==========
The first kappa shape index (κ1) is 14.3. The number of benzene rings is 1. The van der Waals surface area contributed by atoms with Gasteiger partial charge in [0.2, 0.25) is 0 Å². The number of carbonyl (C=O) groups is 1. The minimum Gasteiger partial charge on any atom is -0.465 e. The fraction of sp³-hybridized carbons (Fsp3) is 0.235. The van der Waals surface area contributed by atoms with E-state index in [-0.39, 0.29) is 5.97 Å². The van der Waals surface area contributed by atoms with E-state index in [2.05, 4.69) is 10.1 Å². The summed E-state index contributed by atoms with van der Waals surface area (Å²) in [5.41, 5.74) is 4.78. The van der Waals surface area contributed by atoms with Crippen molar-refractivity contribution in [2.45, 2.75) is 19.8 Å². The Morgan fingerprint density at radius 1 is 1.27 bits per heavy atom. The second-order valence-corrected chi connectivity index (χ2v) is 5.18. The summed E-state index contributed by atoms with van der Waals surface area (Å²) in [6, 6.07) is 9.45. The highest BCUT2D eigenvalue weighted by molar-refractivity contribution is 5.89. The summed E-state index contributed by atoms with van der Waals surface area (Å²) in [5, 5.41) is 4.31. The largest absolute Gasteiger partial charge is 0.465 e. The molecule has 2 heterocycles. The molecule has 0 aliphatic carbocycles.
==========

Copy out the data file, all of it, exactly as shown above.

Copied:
The first kappa shape index (κ1) is 14.3. The number of benzene rings is 1. The van der Waals surface area contributed by atoms with Gasteiger partial charge in [0.2, 0.25) is 0 Å². The number of carbonyl (C=O) groups is 1. The minimum Gasteiger partial charge on any atom is -0.465 e. The fraction of sp³-hybridized carbons (Fsp3) is 0.235. The van der Waals surface area contributed by atoms with E-state index in [-0.39, 0.29) is 5.97 Å². The van der Waals surface area contributed by atoms with E-state index in [2.05, 4.69) is 10.1 Å². The summed E-state index contributed by atoms with van der Waals surface area (Å²) in [5.41, 5.74) is 4.78. The van der Waals surface area contributed by atoms with Crippen molar-refractivity contribution in [2.45, 2.75) is 19.8 Å². The Morgan fingerprint density at radius 1 is 1.27 bits per heavy atom. The second-order valence-corrected chi connectivity index (χ2v) is 5.18. The summed E-state index contributed by atoms with van der Waals surface area (Å²) in [6, 6.07) is 9.45. The highest BCUT2D eigenvalue weighted by molar-refractivity contribution is 5.89. The summed E-state index contributed by atoms with van der Waals surface area (Å²) in [5, 5.41) is 4.31. The largest absolute Gasteiger partial charge is 0.465 e. The molecule has 2 heterocycles. The molecule has 0 aliphatic carbocycles.